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Amare Stoudemire, from experience, with wise words for Hassan Whiteside

For a big man, Amare Stoudemire has always been a pretty fair free throw shooter -- from 66.1 percent in his rookie season to 76.1 percent for his career. 

So he can't necessarily relate to what Hassan Whiteside may face going forward, now that Timberwolves coach Sam Mitchell, by intentional fouling, has brought light to Whiteside's foul shooting flaws. 

But Stoudemire is a good source of knowledge in another sense. For nearly a decade, and especially before enduring major injuries, Stoudemire was one of the game's most dominant bigs. And unlike Whiteside, he was a force from the start of his career, averaging 13.5 points and 8.8 rebounds as a 20-year-old rookie for the Suns, and progressing to 20.6 points and 9.0 rebounds in his second season.

He got plenty of accolades, but also plenty of attention from opponents, the sort of attention Whiteside is getting now.  

So how did Stoudemire handle it?

"I worked my weaknesses, that's all I did," he said. "I knew after a while teams were going to start keying in on me, figuring out what I do best, so I started working my weaknesses, watching more film, trying to sharpen my technique on a few things. I just kept improving."

When did he think teams started to focus on him?

"It was starting my rookie year," he said. "After the game I had against (Kevin) Garnett, when I exploded for a big game."

He had 38 points and 14 rebounds in a Dec. 30, 2002 loss to Minnesota.

"A lot of teams started to realize that I was going to be a force, so they started taking away a few of my actions," he continued. "So I had to pretty much had to open up my game a lot more."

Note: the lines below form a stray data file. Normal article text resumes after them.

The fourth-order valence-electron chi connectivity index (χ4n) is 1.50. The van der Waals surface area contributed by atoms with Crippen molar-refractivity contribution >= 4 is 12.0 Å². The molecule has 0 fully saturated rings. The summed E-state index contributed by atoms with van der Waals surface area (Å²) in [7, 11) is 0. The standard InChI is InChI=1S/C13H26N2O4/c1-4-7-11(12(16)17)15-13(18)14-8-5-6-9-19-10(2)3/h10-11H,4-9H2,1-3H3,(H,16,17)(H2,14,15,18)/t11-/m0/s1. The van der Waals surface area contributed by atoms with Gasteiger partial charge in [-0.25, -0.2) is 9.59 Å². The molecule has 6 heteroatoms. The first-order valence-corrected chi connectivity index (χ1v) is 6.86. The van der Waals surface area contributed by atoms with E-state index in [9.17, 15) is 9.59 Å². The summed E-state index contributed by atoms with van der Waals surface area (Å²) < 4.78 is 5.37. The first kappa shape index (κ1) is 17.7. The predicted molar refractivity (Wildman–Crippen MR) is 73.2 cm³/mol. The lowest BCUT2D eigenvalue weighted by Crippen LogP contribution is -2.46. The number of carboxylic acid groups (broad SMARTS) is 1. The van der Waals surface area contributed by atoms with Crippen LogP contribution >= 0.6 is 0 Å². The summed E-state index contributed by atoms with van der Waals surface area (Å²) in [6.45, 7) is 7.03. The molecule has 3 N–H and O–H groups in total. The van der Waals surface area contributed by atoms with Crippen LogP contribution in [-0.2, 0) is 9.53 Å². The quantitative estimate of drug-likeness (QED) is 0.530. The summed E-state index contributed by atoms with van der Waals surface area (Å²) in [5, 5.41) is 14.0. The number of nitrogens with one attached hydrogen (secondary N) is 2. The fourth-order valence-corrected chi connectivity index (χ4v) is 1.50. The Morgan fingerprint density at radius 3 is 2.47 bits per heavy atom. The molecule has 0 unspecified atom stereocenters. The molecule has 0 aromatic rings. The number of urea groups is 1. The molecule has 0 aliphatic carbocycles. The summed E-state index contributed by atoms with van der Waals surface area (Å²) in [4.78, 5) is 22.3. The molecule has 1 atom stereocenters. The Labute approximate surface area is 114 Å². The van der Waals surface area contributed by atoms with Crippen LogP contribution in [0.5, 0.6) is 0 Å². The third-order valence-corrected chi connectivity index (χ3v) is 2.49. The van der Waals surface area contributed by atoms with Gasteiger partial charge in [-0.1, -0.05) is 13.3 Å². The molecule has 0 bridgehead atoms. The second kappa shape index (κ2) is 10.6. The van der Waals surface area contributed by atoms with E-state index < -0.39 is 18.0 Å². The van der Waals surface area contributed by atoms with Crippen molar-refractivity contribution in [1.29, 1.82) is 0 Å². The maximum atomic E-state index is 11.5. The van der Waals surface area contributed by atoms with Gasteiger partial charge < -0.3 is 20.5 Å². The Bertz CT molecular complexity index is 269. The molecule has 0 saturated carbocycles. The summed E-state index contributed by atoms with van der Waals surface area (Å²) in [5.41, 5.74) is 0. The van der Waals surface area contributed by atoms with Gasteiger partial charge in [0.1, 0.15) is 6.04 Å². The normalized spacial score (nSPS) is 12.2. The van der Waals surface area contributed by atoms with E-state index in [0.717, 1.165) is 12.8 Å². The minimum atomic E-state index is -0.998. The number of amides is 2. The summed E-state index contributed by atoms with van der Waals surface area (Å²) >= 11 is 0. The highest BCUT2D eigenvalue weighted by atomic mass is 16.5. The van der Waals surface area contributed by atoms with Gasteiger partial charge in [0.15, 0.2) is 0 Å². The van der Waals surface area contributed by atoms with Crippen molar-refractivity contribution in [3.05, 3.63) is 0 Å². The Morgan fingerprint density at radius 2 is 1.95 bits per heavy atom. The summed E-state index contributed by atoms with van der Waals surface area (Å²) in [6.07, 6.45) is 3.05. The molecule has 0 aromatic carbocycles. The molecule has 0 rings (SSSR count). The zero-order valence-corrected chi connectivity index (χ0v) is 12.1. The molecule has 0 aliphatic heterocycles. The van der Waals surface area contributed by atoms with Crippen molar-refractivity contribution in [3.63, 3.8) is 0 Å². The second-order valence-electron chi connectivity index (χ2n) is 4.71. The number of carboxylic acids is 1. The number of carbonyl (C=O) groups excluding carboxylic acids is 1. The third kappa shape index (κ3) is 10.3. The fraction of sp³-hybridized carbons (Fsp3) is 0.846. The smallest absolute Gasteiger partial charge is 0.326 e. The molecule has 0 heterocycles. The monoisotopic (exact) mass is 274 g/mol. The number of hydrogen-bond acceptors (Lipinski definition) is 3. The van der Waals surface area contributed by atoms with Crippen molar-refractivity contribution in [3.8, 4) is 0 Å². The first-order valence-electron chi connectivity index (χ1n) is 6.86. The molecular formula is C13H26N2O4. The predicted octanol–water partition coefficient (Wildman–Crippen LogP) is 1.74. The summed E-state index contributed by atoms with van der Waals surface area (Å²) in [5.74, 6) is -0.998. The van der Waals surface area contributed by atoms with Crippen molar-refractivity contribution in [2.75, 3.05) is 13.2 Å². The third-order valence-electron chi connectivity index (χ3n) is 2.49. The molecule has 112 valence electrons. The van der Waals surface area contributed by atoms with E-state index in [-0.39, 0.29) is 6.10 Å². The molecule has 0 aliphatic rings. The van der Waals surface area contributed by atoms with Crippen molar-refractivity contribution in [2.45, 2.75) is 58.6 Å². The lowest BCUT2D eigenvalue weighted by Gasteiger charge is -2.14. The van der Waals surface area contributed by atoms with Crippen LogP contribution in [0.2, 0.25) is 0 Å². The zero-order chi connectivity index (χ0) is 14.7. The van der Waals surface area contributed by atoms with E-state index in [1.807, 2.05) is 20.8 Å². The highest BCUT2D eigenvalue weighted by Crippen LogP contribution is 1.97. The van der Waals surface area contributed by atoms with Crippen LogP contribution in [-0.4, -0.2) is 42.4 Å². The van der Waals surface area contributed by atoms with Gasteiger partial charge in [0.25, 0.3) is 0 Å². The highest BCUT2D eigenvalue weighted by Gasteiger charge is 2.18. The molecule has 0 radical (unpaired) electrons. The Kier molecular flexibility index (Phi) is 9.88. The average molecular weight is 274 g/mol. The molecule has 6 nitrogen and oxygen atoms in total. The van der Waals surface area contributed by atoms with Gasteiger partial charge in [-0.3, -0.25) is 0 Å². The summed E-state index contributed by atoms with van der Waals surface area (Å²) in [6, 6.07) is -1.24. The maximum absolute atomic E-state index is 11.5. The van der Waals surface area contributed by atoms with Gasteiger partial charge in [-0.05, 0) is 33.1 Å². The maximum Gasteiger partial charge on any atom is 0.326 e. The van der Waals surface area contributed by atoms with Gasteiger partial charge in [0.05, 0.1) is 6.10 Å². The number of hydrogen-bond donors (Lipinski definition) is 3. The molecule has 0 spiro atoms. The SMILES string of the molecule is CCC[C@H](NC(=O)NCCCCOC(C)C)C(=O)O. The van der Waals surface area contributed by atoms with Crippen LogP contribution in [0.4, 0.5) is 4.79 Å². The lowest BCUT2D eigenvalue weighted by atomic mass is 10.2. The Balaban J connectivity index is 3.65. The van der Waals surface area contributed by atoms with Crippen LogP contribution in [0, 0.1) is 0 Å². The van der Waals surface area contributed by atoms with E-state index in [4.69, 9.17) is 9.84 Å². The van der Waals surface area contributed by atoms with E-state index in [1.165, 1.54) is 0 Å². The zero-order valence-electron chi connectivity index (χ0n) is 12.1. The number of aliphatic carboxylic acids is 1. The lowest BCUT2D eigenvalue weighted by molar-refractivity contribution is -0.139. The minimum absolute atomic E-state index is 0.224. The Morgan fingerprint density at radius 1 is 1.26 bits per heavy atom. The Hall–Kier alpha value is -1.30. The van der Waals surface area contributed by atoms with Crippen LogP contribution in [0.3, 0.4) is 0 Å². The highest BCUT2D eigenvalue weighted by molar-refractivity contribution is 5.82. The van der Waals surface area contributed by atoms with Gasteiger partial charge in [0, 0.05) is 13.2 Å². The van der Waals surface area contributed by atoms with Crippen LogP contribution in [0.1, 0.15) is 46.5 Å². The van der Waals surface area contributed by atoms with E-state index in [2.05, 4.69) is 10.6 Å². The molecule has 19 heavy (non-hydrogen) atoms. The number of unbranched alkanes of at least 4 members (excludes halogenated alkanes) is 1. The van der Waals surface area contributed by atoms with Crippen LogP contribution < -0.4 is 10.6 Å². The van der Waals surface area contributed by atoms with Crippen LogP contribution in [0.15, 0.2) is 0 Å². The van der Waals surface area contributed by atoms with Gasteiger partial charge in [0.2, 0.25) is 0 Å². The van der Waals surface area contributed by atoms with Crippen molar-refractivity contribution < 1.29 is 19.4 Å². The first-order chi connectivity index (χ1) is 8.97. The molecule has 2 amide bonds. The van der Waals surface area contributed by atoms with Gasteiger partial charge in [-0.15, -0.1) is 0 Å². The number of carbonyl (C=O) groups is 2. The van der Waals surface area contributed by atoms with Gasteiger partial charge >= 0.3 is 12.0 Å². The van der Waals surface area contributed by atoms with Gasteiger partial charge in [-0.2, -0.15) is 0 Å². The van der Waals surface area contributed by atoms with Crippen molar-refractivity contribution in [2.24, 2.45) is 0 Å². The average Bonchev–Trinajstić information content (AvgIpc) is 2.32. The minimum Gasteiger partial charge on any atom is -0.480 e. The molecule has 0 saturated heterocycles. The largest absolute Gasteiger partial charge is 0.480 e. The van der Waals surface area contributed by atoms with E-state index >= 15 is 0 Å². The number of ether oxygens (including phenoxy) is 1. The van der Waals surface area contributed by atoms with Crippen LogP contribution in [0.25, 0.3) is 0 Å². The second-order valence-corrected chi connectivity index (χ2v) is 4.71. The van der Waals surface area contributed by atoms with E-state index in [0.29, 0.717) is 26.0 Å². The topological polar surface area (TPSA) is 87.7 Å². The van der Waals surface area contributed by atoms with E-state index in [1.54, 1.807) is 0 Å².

How does that apply to Whiteside?

"Obviously, me and Hassan have two different styles of games," Stoudemire said. "But I do think teams are going to start keying in on him more, try to stop him from rolling to the basket and getting those lobs. But I think as you watch film, and as he grows more, I think he'll realize there are other ways to dominate the game."

What about when he's not getting calls?

"Well, that's gonna be a little frustrating at times, because you feel like you're getting fouled more times than not," he said. "So it's going to take more effort in the weight room and just staying strong and knowing where guys are gonna be, and what their plans are towards you, and use that to your advantage."

Whiteside's foul rate is way down, from 4.1 to 2.5 fouls per 36 minutes.

When did Stoudemire believe he'd earned the officials' respect?

"Oh man, it took some time," he said. "I was one of those players where I was very emotional. So I don't know if they were as used to that. So it took a while for them to get used to my emotions on the court. But once I was an All-Star a few times, they realized this kid is going to be around for a while."

They were right -- 13 years later, still in the league, if only in one game so far this season. 


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